My best birthdays occurred in close proximity to videogames. I grew up in South Florida in the ‘80s – a place that was more strip malls and subdivisions than the pastel neon of Miami Vice. In the podunk wilds of South Broward County there was a fabulous arcade made up to look like a giant castle. Out back was a go-kart track ringed in bald tires. Inside, though, was a glorious collection of every coin-gobbling video distraction you could imagine. The place felt like it was organized by a hoarder. The rooms had been cobbled together willy-nilly then filled to the rafters with arcade cabinets. Some had ceilings that barely accommodated the machines and others felt like cavernous warehouses. The common denominator, though, was the maze of games – the kind a kid with a pocket full of tokens could get lost in for hours.
Most adults couldn’t stand the place. My mother would camp out in the dining room and read a book for the duration of the party, venturing out only to collect us at the end of the evening. While I was there, I created indelible memories – images and sensations that remain clear while much of my childhood becomes a blur of half-remembered stories and recreations triangulated from old photos.
I recall the first time I put my hands on the twin sticks of Krull. And I can still remember stepping into the black light glow of Discs of Tron. I marveled at the technological wonder of Cliffhanger and Dragon’s Lair – “They’re cartoons that you control!” I was mindblown hearing “Separate Ways” come out of the Journey machine. Though all of my school friends were in attendance, the only time we really hung out was to regroup for food, gifts and a lap or two around the go-kart track. One year, I got a portfolio full of Return of the Jedi concept art by Ralph McQuarrie and a battered copy of The Amazing Spider-Man #33 – a story that I’d read over and over until the pages crumbled in my hands.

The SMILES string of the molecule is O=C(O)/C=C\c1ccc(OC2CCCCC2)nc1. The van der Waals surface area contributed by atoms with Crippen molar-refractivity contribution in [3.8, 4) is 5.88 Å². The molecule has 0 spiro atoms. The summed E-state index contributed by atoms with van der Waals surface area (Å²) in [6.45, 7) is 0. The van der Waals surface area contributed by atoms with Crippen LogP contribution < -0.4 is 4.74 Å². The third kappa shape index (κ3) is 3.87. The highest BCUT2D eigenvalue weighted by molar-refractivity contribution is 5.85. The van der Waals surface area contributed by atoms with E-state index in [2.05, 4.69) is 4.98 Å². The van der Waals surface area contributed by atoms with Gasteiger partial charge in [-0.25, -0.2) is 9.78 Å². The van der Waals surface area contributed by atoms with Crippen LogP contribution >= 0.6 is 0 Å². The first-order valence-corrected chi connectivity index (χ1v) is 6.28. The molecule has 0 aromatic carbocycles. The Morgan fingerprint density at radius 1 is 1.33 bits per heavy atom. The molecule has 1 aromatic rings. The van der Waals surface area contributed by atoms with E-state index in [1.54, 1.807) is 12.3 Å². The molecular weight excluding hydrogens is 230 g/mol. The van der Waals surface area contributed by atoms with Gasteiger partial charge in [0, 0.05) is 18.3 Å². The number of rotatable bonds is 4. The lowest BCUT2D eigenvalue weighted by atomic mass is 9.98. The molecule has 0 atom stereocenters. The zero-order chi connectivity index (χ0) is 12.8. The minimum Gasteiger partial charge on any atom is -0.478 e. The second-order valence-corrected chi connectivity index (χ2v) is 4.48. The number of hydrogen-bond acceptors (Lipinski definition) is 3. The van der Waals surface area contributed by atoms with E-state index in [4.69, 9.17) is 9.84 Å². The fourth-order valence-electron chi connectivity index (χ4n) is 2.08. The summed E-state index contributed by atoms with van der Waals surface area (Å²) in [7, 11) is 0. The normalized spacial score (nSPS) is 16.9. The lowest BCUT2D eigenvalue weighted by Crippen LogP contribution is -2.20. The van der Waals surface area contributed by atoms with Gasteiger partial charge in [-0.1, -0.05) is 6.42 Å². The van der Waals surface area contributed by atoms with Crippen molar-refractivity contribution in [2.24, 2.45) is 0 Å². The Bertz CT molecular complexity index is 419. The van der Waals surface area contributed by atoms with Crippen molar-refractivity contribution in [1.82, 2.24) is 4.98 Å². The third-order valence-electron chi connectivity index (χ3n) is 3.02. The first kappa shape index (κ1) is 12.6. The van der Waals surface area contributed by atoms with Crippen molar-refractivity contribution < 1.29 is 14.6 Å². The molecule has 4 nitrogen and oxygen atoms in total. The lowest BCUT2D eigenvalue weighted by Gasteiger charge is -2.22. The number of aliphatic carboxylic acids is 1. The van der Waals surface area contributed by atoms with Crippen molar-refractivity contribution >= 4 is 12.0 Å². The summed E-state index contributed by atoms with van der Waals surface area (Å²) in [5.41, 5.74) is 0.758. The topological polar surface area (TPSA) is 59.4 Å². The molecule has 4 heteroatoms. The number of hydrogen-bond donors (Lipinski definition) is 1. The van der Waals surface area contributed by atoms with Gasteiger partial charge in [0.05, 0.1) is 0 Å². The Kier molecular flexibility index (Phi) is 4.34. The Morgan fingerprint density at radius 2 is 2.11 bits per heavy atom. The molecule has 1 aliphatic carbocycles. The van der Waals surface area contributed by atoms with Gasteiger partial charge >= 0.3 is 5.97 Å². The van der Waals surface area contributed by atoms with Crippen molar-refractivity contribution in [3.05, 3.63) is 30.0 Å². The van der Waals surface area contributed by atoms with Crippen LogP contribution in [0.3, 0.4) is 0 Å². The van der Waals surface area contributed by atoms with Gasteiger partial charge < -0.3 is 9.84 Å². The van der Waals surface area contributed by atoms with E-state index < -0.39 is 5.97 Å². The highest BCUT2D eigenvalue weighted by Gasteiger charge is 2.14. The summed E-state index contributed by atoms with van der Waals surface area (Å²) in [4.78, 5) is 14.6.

I reminisce in such a mawkish way because I just turned 40. It is one of those milestones perfect for Judd Apatow movies and greeting card gags. I, too, am having a hard time coming up with anything constructive or new to be gleaned from this day. I am no longer young. I am, officially, a member of the old white dude club – company I am more often than not embarrassed to keep. Despite myself, I am using this day to take stock, measuring my accomplishments against my ambitions, my bank account balance against the cost of lunch at El Pollo Loco.
It occurred to me that I spent my 30th birthday surrounded by videogames. All my friends from Los Angeles met at the now defunct Pakk Mann arcade in Pasadena. We crammed quarters into half-functioning games, admired the hand-painted retro game characters on the walls, then retired to a nearby bar to drink ourselves silly.
In slight contrast, I cut to the chase for my 40th birthday. I met friends at a bar in Claremont called The Back Abbey. I sipped Bavik and munched on charcuterie just to the point of feeling sated. And maybe one gulp and bite beyond. The evening was spent chatting with friends – not racing or shooting or trading cash for tokens. Even though a mere 10 years ago I couldn’t have imagined a birthday without videogames, this was a fine evening – one I wouldn’t mind repeating. There is no doubt that I am getting old. And, I am slightly chagrined to admit, videogames are no longer a mandatory ingredient in my good times. So that, finally, is what it feels like to grow up.
Pretension +1 is a weekly column about the intersections of life, culture and videogames. Follow Gus Mastrapa on Twitter: @Triphibian.